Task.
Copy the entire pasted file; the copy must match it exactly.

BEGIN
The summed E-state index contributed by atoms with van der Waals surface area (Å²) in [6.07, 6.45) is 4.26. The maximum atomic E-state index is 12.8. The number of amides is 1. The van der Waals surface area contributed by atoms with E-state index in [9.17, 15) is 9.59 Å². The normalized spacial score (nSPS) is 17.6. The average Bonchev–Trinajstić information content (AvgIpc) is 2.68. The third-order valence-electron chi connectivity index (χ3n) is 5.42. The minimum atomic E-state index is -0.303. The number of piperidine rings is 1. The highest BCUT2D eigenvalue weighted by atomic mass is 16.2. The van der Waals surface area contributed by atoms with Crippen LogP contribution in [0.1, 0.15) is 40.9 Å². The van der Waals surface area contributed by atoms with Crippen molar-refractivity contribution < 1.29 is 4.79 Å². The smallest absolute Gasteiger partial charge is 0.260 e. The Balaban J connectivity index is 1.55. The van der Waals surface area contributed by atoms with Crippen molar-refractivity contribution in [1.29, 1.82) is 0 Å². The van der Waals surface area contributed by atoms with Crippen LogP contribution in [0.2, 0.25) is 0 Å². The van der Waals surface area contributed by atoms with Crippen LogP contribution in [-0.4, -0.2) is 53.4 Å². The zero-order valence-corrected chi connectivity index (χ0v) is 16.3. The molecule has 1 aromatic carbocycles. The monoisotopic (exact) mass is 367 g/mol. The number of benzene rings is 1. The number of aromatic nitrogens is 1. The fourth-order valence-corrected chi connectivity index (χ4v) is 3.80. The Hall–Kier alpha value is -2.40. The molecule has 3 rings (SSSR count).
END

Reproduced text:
The summed E-state index contributed by atoms with van der Waals surface area (Å²) in [6.07, 6.45) is 4.26. The maximum atomic E-state index is 12.8. The number of amides is 1. The van der Waals surface area contributed by atoms with E-state index in [9.17, 15) is 9.59 Å². The normalized spacial score (nSPS) is 17.6. The average Bonchev–Trinajstić information content (AvgIpc) is 2.68. The third-order valence-electron chi connectivity index (χ3n) is 5.42. The minimum atomic E-state index is -0.303. The number of piperidine rings is 1. The highest BCUT2D eigenvalue weighted by atomic mass is 16.2. The van der Waals surface area contributed by atoms with Crippen LogP contribution in [0.1, 0.15) is 40.9 Å². The van der Waals surface area contributed by atoms with Crippen molar-refractivity contribution < 1.29 is 4.79 Å². The smallest absolute Gasteiger partial charge is 0.260 e. The Balaban J connectivity index is 1.55. The van der Waals surface area contributed by atoms with Crippen molar-refractivity contribution in [1.29, 1.82) is 0 Å². The van der Waals surface area contributed by atoms with Crippen LogP contribution in [0.2, 0.25) is 0 Å². The van der Waals surface area contributed by atoms with Crippen LogP contribution in [-0.4, -0.2) is 53.4 Å². The zero-order valence-corrected chi connectivity index (χ0v) is 16.3. The molecule has 1 aromatic carbocycles. The monoisotopic (exact) mass is 367 g/mol. The number of benzene rings is 1. The number of aromatic nitrogens is 1. The fourth-order valence-corrected chi connectivity index (χ4v) is 3.80. The Hall–Kier alpha value is -2.40. The molecule has 3 rings (SSSR count).